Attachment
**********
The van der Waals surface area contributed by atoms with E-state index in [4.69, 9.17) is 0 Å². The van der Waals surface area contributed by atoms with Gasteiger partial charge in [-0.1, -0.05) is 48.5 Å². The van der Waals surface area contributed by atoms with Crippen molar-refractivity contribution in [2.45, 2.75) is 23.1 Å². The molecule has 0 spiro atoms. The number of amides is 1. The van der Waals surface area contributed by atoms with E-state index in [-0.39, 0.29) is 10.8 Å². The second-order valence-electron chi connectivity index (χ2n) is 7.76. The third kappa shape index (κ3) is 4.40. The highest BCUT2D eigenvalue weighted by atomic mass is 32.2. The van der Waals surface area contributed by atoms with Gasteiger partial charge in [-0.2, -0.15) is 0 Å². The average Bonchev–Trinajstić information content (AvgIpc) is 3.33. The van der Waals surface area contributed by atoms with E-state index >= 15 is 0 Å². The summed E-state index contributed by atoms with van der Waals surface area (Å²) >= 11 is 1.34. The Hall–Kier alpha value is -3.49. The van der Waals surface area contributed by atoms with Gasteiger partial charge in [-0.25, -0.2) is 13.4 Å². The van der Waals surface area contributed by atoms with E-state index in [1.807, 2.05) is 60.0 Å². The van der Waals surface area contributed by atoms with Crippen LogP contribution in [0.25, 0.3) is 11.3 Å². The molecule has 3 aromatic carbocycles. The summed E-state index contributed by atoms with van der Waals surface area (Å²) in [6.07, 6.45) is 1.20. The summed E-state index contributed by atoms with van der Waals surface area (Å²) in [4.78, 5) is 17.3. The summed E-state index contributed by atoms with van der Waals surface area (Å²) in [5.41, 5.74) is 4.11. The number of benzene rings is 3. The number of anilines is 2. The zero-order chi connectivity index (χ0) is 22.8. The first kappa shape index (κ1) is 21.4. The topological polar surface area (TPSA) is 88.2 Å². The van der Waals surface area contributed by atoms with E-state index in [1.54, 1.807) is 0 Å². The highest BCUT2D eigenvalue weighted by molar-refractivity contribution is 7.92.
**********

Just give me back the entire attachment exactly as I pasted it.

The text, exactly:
The van der Waals surface area contributed by atoms with E-state index in [4.69, 9.17) is 0 Å². The van der Waals surface area contributed by atoms with Gasteiger partial charge in [-0.1, -0.05) is 48.5 Å². The van der Waals surface area contributed by atoms with Crippen molar-refractivity contribution in [2.45, 2.75) is 23.1 Å². The molecule has 0 spiro atoms. The number of amides is 1. The van der Waals surface area contributed by atoms with E-state index in [-0.39, 0.29) is 10.8 Å². The second-order valence-electron chi connectivity index (χ2n) is 7.76. The third kappa shape index (κ3) is 4.40. The highest BCUT2D eigenvalue weighted by atomic mass is 32.2. The van der Waals surface area contributed by atoms with Gasteiger partial charge in [-0.2, -0.15) is 0 Å². The average Bonchev–Trinajstić information content (AvgIpc) is 3.33. The van der Waals surface area contributed by atoms with E-state index >= 15 is 0 Å². The summed E-state index contributed by atoms with van der Waals surface area (Å²) >= 11 is 1.34. The Hall–Kier alpha value is -3.49. The van der Waals surface area contributed by atoms with Gasteiger partial charge in [-0.25, -0.2) is 13.4 Å². The van der Waals surface area contributed by atoms with E-state index in [1.807, 2.05) is 60.0 Å². The van der Waals surface area contributed by atoms with Crippen LogP contribution in [0.25, 0.3) is 11.3 Å². The molecule has 3 aromatic carbocycles. The summed E-state index contributed by atoms with van der Waals surface area (Å²) in [6.07, 6.45) is 1.20. The summed E-state index contributed by atoms with van der Waals surface area (Å²) in [4.78, 5) is 17.3. The summed E-state index contributed by atoms with van der Waals surface area (Å²) in [5.41, 5.74) is 4.11. The number of benzene rings is 3. The number of anilines is 2. The zero-order chi connectivity index (χ0) is 22.8. The first kappa shape index (κ1) is 21.4. The topological polar surface area (TPSA) is 88.2 Å². The van der Waals surface area contributed by atoms with E-state index in [1.54, 1.807) is 0 Å². The highest BCUT2D eigenvalue weighted by molar-refractivity contribution is 7.92.